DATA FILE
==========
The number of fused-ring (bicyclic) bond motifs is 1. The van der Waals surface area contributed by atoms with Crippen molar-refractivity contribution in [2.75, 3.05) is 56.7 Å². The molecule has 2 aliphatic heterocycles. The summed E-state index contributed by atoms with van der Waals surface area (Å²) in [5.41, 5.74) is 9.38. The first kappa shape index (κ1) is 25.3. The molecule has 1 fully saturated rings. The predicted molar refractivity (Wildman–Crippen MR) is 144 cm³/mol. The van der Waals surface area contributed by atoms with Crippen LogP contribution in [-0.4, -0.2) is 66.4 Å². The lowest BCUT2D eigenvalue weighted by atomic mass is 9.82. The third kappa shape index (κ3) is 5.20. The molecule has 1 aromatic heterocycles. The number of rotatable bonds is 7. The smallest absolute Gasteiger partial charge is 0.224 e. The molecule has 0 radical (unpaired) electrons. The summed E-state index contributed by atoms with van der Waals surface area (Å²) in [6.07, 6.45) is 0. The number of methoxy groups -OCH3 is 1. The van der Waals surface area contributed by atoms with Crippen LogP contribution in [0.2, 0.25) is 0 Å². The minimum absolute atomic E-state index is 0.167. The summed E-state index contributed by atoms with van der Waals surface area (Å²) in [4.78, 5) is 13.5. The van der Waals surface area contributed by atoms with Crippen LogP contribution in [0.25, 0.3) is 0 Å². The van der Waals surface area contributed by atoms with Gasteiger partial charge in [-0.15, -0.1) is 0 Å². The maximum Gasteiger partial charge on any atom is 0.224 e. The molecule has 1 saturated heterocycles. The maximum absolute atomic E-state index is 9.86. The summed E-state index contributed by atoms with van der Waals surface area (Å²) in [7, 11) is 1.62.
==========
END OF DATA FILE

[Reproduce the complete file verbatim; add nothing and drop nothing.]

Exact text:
The number of fused-ring (bicyclic) bond motifs is 1. The van der Waals surface area contributed by atoms with Crippen molar-refractivity contribution in [2.75, 3.05) is 56.7 Å². The molecule has 2 aliphatic heterocycles. The summed E-state index contributed by atoms with van der Waals surface area (Å²) in [5.41, 5.74) is 9.38. The first kappa shape index (κ1) is 25.3. The molecule has 1 fully saturated rings. The predicted molar refractivity (Wildman–Crippen MR) is 144 cm³/mol. The van der Waals surface area contributed by atoms with Crippen LogP contribution in [-0.4, -0.2) is 66.4 Å². The lowest BCUT2D eigenvalue weighted by atomic mass is 9.82. The third kappa shape index (κ3) is 5.20. The molecule has 1 aromatic heterocycles. The number of rotatable bonds is 7. The smallest absolute Gasteiger partial charge is 0.224 e. The molecule has 0 radical (unpaired) electrons. The summed E-state index contributed by atoms with van der Waals surface area (Å²) in [6.07, 6.45) is 0. The number of methoxy groups -OCH3 is 1. The van der Waals surface area contributed by atoms with Crippen LogP contribution in [0.2, 0.25) is 0 Å². The minimum absolute atomic E-state index is 0.167. The summed E-state index contributed by atoms with van der Waals surface area (Å²) in [4.78, 5) is 13.5. The van der Waals surface area contributed by atoms with Crippen LogP contribution in [0.25, 0.3) is 0 Å². The van der Waals surface area contributed by atoms with Gasteiger partial charge in [-0.15, -0.1) is 0 Å². The maximum Gasteiger partial charge on any atom is 0.224 e. The molecule has 1 saturated heterocycles. The maximum absolute atomic E-state index is 9.86. The summed E-state index contributed by atoms with van der Waals surface area (Å²) in [7, 11) is 1.62.